If your eyes hurt during the day and late into the night, you might have a problem called eye strain, or asthenopia. Asthenopia can potentially cause headaches, eye pain, and many other discomforts over time. Here are things you should know about eye strain and what you can do to overcome it.
What's Eye Strain?
Eye strain typically develops when your eyes become overly tired or fatigued. You can tire out your eyes when you read tiny print, expose your eyes to the glaring rays of the sun, or stare at a computer screen for long periods of time. Some people experience eye fatigue when they sew. All of these causes force the muscles of your eyes, face, and jaws to work harder than usual.
Eye strain can cause headaches and eye pain in the individuals if affects. The pain can radiate throughout your face, including your forehead and jaws. It's also possible to experience other eye problems from asthenopia, including dry, itchy eyes. These symptoms develop when your blink reflexes slow down.
Blinking not only keeps your eyes moisturized and clean, it may also allow your eyes to rest. Most people blink around 20 times per minute. However, computer work and other things that require intense focus can potentially decrease your blinking rate to as low as seven times per minute. The more you strain your eyes to see things, the more problems you may experience.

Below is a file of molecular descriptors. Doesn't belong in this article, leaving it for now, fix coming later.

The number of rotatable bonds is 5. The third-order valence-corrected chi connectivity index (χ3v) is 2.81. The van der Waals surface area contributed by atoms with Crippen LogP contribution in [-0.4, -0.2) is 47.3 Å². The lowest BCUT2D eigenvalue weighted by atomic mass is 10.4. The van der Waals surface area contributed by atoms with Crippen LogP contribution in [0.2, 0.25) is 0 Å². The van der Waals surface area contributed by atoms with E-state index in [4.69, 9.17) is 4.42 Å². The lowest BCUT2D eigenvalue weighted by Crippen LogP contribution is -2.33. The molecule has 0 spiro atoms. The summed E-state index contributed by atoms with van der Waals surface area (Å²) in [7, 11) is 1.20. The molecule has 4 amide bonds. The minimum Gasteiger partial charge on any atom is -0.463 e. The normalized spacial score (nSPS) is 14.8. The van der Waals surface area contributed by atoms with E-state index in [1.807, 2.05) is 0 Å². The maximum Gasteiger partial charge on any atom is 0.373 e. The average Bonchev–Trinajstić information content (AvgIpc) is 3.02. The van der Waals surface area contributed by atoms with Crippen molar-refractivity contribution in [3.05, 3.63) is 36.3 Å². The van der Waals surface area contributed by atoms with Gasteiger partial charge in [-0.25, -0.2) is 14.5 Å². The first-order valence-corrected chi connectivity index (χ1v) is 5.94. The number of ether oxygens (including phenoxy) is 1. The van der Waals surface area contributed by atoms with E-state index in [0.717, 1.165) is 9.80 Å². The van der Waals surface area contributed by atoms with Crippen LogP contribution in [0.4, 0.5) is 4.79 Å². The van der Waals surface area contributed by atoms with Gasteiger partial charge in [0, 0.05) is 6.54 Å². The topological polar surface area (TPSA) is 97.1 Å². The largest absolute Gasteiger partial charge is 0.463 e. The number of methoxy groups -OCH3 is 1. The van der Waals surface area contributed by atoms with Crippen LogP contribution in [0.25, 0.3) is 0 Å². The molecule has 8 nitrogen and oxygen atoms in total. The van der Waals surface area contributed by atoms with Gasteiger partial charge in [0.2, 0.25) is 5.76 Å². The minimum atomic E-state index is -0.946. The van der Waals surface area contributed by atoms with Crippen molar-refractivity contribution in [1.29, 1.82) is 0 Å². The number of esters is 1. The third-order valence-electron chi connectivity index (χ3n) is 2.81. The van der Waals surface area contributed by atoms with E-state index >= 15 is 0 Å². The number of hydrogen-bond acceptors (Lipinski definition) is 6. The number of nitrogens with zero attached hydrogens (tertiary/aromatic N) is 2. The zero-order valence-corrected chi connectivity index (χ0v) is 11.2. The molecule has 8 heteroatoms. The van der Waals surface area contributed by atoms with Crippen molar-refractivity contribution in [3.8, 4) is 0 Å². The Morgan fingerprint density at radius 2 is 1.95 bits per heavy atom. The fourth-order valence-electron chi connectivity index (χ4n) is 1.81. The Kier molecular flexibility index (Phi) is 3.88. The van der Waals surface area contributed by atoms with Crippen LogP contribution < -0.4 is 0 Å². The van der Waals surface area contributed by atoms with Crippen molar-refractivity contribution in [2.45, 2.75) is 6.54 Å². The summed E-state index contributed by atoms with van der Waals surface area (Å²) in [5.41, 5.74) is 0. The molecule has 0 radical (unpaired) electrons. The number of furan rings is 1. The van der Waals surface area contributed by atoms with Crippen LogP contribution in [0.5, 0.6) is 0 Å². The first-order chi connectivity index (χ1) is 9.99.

What Can You Do About Your Eye Strain and Other Symptoms?
To combat the issues mentioned above, take frequent breaks whenever you work for extended times. Also, wear protective eyewear when you go out in the sun. If you can't purchase sunglasses that work well in the sun, consult with an eye doctor. An eye doctor can prescribe sunglasses that not only protect your eyes from harsh sunlight, the eyewear can strengthen your them.
In addition, ask an eye specialist about reading glasses. Reading glasses enlarge fine print so that you can visualize it better. However, you should avoid purchasing reading glasses from a local retailer. Glasses sold in stores may not come in the correct strengths for you. Some store-bought reading glasses may also contain imperfections in the lenses that interfere with your vision over time. So, keep this in mind when you speak to an eye doctor.
If you still experience problems with your eyes after following the tips above, tell your eye doctor immediately.